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Home > Publications > Quill > Narrative Writing Toolbox


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Monday, August 10, 2009
Narrative Writing Toolbox

Survive the storm with narrative

By Tom Hallman

When two or more journalists get together these days, the talk inevitably turns to the state of our business. We’re too busy with cuts and a shrinking news hole to muster the enthusiasm needed to discuss what’s required for a narrative.

A few weeks ago I joined a group of journalists in a hotel bar. Soon, it seemed as if we were hanging out in an emergency room comparing our journalistic injuries. And then a woman at the table said the turmoil might make it easier to get narrative into the paper.

What she said, and the discussion that I had with her over the phone days later, should be used as a roadmap for those of us searching for our role in this new world.

When the storm finally passes, the journalist who understands story, understanding why it matters, will remain productive and valuable, no matter how the story is disseminated. If you want a future, you have to become a storyteller.

“All the talk these days is local, local, local,” Pat West-Barker said. “We’re also supposed to find new ways to tell stories with multimedia. Narrative stories do all that and more, better than any other type of story.”

She’s right.

West-Barker, 64, was the associate features editor at the Santé Fe New Mexican until she took a buyout. She watched the battle between old-timers worshipping the inverted pyramid, and those who believed narratives were the way to capture readers.

“The inverted pyramid is good for hard news stories,” she said. “But readers remember stories about people. Narrative gives us stories about life. There are so many way to tell these stories, combining print and multimedia.”

So what’s holding us back?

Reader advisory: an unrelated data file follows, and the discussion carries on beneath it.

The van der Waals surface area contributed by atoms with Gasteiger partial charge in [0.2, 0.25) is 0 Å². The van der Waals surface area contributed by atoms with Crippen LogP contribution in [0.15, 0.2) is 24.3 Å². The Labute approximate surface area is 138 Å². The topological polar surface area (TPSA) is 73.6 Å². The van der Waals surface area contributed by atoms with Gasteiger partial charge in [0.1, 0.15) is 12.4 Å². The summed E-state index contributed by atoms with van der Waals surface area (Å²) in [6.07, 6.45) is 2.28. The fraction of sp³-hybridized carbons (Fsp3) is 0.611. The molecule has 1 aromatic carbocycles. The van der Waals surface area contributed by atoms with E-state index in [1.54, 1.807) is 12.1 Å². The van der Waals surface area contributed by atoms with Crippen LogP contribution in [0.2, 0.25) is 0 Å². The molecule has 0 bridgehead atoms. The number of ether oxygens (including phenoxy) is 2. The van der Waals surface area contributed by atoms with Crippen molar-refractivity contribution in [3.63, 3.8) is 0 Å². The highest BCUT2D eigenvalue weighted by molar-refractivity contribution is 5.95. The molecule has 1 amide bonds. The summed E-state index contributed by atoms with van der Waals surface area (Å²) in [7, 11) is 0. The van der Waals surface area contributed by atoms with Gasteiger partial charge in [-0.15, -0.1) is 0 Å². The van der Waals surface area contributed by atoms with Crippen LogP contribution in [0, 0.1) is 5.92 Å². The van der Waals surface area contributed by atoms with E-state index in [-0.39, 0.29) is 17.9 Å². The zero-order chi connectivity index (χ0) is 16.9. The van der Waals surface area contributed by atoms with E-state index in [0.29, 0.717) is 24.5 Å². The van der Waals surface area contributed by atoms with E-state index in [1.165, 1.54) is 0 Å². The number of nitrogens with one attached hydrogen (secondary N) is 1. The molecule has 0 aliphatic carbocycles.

“For so many section editors,” she said, “narrative isn’t part of their training. They aren’t sure how to use it or what it is.”

But, she said, there could be a new commitment to trying narrative at small papers willing to experiment because the crisis has forced them to look at ways to attract and retain readers.

“What’s been done in the past isn’t necessarily working,” she said. “Papers are being forced to look at different ways to present the news. Narrative should be right there front and center.”

West-Barker said that, in her experience, the push for narrative often came from the bottom up. It’s something I continue to hear from reporters from across the country. It’s a battle that should have ended long ago.

West-Barker said she had an advantage when she got into the newspaper business because she was an English and American studies major, and she earned a master’s degree in psychology.

“I wasn’t trained to be a journalist,” she said. “I didn’t have that J-school mentality that a story had to be written a certain way.”

During her career, she worked in public relations and in corporate. “I was trained to be a writer,” she said.

By that, she means she had to continually ask herself what she wanted readers to get from her words.

“That’s not the newspaper approach,” she said. “What we do is just present the facts, and once you get that down, it’s pretty easy to do. You crank it out and fill up the paper. Or we pour stuff onto the Web with a lot of posts that no one cares about. Newspapers do so many things that readers don’t even remember.”

To touch readers, we need stories that require writers to think. What does it mean? What are the message, lesson and theme? It’s time, she said, for writers — and editors — to move away from what she calls “pro-forma” features that are passed off as narrative.

“What I mean is a story that opens with a quote, maybe three grafs and then the nut graf,” she said.

“There is no voice, no narrator, no point of view.”

Newspapers, West-Barker believes, are at the crossroads. Those run by timid editors hanging onto the past, judging success by how many posts are produced each hour, are in danger of becoming irrelevant to the market.

“What we have to ask is what readers respond to,” she said. “We need to write the stories that we want to read.”

Earlier, I’d told West-Barker that I believe stories help readers find meaning in what seems to be meaningless.

“Yes,” she agreed. “What makes humans human, different from the apes, is that our purpose in life is to make sense of our lives. At the heart of our existence is narrative, a story about who we are."

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